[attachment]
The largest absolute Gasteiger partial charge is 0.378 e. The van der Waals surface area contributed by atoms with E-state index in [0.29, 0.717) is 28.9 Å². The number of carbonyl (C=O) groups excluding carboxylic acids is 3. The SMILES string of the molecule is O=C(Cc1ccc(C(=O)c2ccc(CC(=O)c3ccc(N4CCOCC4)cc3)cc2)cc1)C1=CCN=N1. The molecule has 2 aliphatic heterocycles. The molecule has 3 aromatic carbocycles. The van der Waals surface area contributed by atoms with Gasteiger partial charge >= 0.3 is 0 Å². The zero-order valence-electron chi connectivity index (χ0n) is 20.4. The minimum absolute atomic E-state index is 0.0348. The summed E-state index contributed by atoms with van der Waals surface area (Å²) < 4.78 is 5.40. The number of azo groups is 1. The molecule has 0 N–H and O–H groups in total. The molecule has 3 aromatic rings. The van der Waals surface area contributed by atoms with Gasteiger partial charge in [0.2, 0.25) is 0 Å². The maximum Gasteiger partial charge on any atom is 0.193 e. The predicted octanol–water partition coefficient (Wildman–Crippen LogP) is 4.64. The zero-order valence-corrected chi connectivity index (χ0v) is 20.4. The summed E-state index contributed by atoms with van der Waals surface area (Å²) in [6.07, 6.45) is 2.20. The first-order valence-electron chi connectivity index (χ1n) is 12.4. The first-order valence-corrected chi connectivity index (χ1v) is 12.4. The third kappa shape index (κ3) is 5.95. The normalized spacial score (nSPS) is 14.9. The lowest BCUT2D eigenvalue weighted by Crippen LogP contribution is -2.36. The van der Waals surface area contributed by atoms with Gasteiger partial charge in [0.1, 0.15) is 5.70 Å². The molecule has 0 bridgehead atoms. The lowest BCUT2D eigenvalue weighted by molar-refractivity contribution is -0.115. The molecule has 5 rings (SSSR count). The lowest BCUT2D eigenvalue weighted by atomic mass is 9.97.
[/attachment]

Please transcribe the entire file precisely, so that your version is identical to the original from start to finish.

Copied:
The largest absolute Gasteiger partial charge is 0.378 e. The van der Waals surface area contributed by atoms with E-state index in [0.29, 0.717) is 28.9 Å². The number of carbonyl (C=O) groups excluding carboxylic acids is 3. The SMILES string of the molecule is O=C(Cc1ccc(C(=O)c2ccc(CC(=O)c3ccc(N4CCOCC4)cc3)cc2)cc1)C1=CCN=N1. The molecule has 2 aliphatic heterocycles. The molecule has 3 aromatic carbocycles. The van der Waals surface area contributed by atoms with Gasteiger partial charge >= 0.3 is 0 Å². The zero-order valence-electron chi connectivity index (χ0n) is 20.4. The minimum absolute atomic E-state index is 0.0348. The summed E-state index contributed by atoms with van der Waals surface area (Å²) < 4.78 is 5.40. The number of azo groups is 1. The molecule has 0 N–H and O–H groups in total. The molecule has 3 aromatic rings. The van der Waals surface area contributed by atoms with Gasteiger partial charge in [0.2, 0.25) is 0 Å². The maximum Gasteiger partial charge on any atom is 0.193 e. The predicted octanol–water partition coefficient (Wildman–Crippen LogP) is 4.64. The zero-order valence-corrected chi connectivity index (χ0v) is 20.4. The summed E-state index contributed by atoms with van der Waals surface area (Å²) in [6.07, 6.45) is 2.20. The first-order valence-electron chi connectivity index (χ1n) is 12.4. The first-order valence-corrected chi connectivity index (χ1v) is 12.4. The third kappa shape index (κ3) is 5.95. The normalized spacial score (nSPS) is 14.9. The lowest BCUT2D eigenvalue weighted by Crippen LogP contribution is -2.36. The van der Waals surface area contributed by atoms with Gasteiger partial charge in [0.1, 0.15) is 5.70 Å². The molecule has 0 bridgehead atoms. The lowest BCUT2D eigenvalue weighted by molar-refractivity contribution is -0.115. The molecule has 5 rings (SSSR count). The lowest BCUT2D eigenvalue weighted by atomic mass is 9.97.